• Access to a community or mastermind

  • Additional support between sessions or after the coaching engagement

  • Templates and other downloadable resources

  • Exclusive tools or discounts

But remember that your package (like so many other things in life and business) should focus on quality over quantity. You're better off including a couple of really thoughtful and helpful resources instead of a ton of seemingly random and disjointed ones.

Maybe your coaching package is focused on helping people improve their fitness. They might see value in personal sessions with you, along with access to a Slack community to keep them accountable and downloadable weekly exercise routines.

If you already have existing resources that you've used with individual coaching clients, it can also be worth exploring how to bundle those into a package. It's an easy way to launch your first coaching package — without having to reinvent the wheel.

3. Iron out your basics

You've figured out the problem that you solve and the different materials you'll offer to help people tackle it. Now it's time to live up to the "package" name by pulling it all together.

This involves figuring out core elements like:

  • Duration of your coaching package

  • Inclusions with your coaching package

  • Delivery of your coaching package

  • Pricing of your coaching package (which we'll cover in detail next)

If you feel stuck on how to package everything together, don't hesitate to look at what other coaches in your niche are doing. You obviously don't want to copy their exact approach, but it can help provide some inspiration.

Keep in mind that your coaching package can evolve as you learn what works (and what doesn't). Most coaches will readily admit that creating the right package takes several iterations and improvements.

Selling Your Coaching Package: How to get people interested in what you offer

Because coaching packages are typically pricier offerings, they feel a little more intimidating to sell. It's harder to get someone to open their wallet and spend $5,000 as opposed to $200.

Plus, when you put so much work into crafting your coaching package, it's tempting to focus all of your marketing efforts on the elements of the package itself — all of the things people will get when they make a purchase. You're eager to show them just how much stuff they'll get for their money.

Those details do matter, but they shouldn't be the core focus of your marketing and promotion. Ultimately, your clients care most about one thing: results.

What will the coaching package help them achieve? That should be the primary emphasis of how you talk about your coaching package.

Here are a few examples to illustrate the difference:

  • DO: Eat better, sleep better, and feel better with the support of three individual sessions and a downloadable recipe guide.

  • DON'T: Get three individual coaching sessions and a downloadable recipe guide.

  • DO: Craft your business plan in 30 days with three weekly sessions and a tried-and-tested workbook.

  • DON'T: Purchase three weekly sessions and my tried-and-tested workbook to help you launch your business.

Chris Lema, who offers WordPress business coaching, emphasizes results a step further by including a return on investment (ROI) calculator directly on his coaching sales page. Potential clients can enter their details and immediately see what type of return they can expect:

Image Source: Chris Lema

And, of course, if you can supplement your claims with testimonials and actual client results, that's even better. Don't have those yet? You can always add them when you do.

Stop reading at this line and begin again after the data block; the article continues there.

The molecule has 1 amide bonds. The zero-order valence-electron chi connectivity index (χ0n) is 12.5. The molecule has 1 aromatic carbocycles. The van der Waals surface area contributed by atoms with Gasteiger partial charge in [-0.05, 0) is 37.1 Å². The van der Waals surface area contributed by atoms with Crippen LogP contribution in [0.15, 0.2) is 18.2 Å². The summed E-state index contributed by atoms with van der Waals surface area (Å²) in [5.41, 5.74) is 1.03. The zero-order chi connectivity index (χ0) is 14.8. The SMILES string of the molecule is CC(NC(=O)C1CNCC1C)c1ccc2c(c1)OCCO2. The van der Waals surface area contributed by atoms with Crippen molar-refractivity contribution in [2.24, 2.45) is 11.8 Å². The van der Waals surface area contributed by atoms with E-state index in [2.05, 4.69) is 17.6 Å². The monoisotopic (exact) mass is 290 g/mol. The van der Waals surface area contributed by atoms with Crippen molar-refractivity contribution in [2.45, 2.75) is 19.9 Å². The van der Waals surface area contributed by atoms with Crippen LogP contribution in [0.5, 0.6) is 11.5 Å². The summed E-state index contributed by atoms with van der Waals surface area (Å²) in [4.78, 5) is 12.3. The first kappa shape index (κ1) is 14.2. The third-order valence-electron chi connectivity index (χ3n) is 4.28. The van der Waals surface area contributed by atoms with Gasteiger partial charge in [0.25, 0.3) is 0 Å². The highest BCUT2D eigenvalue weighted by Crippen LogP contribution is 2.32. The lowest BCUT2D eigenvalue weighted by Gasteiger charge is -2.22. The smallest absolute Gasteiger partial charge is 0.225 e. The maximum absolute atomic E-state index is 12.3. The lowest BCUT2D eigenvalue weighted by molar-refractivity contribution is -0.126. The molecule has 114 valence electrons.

Let's Talk Money: How to price your coaching package

Finally, it's time to talk money. How much should you charge for a coaching package?

There isn't one clear-cut answer here — particularly since coaching packages can vary so greatly in terms of their inclusions, duration, and more. Plus, pricing also hinges on your expertise and experience of you as the coach. Someone with decades of experience will undoubtedly charge more than someone who's still relatively new.

As you consider what price tag to stick on your package, it's worth considering two different pricing models:

  • Value-based pricing: This approach sets a price based on the estimated perceived value. Put simply, how much do you think it's worth to your potential clients? You could even roll out a survey to get a better grasp on how much people are willing to pay for the type of package you have in mind.

  • Hourly-based pricing: This approach ties your pricing to your time. To boil it down, you estimate how much time a single package takes you (making sure to not only include the time you spend in sessions but also the time you spent creating any resources). Then, you multiply that time by your desired hourly rate to get your total package cost. So, if you estimate you'll spend 10 hours on a typical package and your hourly rate is $100, then you should charge at least $1,000 for the package.

Only you can decide exactly how much you should charge for your coaching package. This is another time when you could take a peek at what your competitors are charging so you can confirm your pricing is competitive — but still aligned with the market.

Use coaching packages to scale your business (and your impact)

One-off coaching sessions have their benefits. But, when you're eager to grow your coaching business and maximize your impact on your clients, coaching packages can help you go beyond sporadic sessions and provide a more complete and helpful solution.

Your coaching package offers real value and benefits for your clients, but it's a boost for your business too. You can make the most of existing resources and develop deeper relationships, all while securing more predictable income.

In short, when it comes to running a thriving coaching business, coaching packages are… well, the whole package. 

Want to add more value to your coaching packages (without more live calls)? Talk to your clients asynchronously with Clarityflow. Grab your free account here.

About Kat Boogaard

Customer Success Lead at Clarityflow. Eager to hear all of your questions, suggestions, and feedback about Clarityflow.

Let’s talk about your coaching business

Curious if Clarityflow might be a good fit for your coaching business? Let’s have a chat!

Meet with our founder, Brian Casel, to talk shop and learn about how Clarityflow can help you grow a coaching business that thrives and drives results.